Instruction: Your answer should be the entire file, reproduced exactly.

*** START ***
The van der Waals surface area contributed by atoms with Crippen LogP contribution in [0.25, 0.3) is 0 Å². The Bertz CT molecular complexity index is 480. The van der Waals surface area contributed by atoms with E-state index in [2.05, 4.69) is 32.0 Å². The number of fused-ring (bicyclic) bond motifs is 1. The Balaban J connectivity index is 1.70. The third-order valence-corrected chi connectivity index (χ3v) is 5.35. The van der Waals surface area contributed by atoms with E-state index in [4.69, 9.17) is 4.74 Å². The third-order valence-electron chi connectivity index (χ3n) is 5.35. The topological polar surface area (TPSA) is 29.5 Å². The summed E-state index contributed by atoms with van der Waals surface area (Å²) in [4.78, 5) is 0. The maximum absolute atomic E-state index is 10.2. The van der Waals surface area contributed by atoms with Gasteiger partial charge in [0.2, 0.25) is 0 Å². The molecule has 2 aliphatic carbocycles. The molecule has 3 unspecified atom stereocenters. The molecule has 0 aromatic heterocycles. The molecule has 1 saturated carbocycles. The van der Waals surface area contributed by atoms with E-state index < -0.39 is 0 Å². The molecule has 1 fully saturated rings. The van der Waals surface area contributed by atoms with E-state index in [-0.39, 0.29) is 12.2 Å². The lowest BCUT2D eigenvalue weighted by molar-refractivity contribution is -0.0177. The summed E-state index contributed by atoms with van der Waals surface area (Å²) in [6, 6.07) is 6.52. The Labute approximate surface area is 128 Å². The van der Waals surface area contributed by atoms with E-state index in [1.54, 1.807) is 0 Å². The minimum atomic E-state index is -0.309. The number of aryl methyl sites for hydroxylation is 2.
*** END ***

The van der Waals surface area contributed by atoms with Crippen LogP contribution in [0.25, 0.3) is 0 Å². The Bertz CT molecular complexity index is 480. The van der Waals surface area contributed by atoms with E-state index in [2.05, 4.69) is 32.0 Å². The number of fused-ring (bicyclic) bond motifs is 1. The Balaban J connectivity index is 1.70. The third-order valence-corrected chi connectivity index (χ3v) is 5.35. The van der Waals surface area contributed by atoms with E-state index in [4.69, 9.17) is 4.74 Å². The third-order valence-electron chi connectivity index (χ3n) is 5.35. The topological polar surface area (TPSA) is 29.5 Å². The summed E-state index contributed by atoms with van der Waals surface area (Å²) in [4.78, 5) is 0. The maximum absolute atomic E-state index is 10.2. The van der Waals surface area contributed by atoms with Gasteiger partial charge in [0.2, 0.25) is 0 Å². The molecule has 2 aliphatic carbocycles. The molecule has 3 unspecified atom stereocenters. The molecule has 0 aromatic heterocycles. The molecule has 1 saturated carbocycles. The van der Waals surface area contributed by atoms with E-state index < -0.39 is 0 Å². The molecule has 1 fully saturated rings. The van der Waals surface area contributed by atoms with E-state index in [-0.39, 0.29) is 12.2 Å². The lowest BCUT2D eigenvalue weighted by molar-refractivity contribution is -0.0177. The summed E-state index contributed by atoms with van der Waals surface area (Å²) in [6, 6.07) is 6.52. The Labute approximate surface area is 128 Å². The van der Waals surface area contributed by atoms with E-state index in [1.54, 1.807) is 0 Å². The minimum atomic E-state index is -0.309. The number of aryl methyl sites for hydroxylation is 2.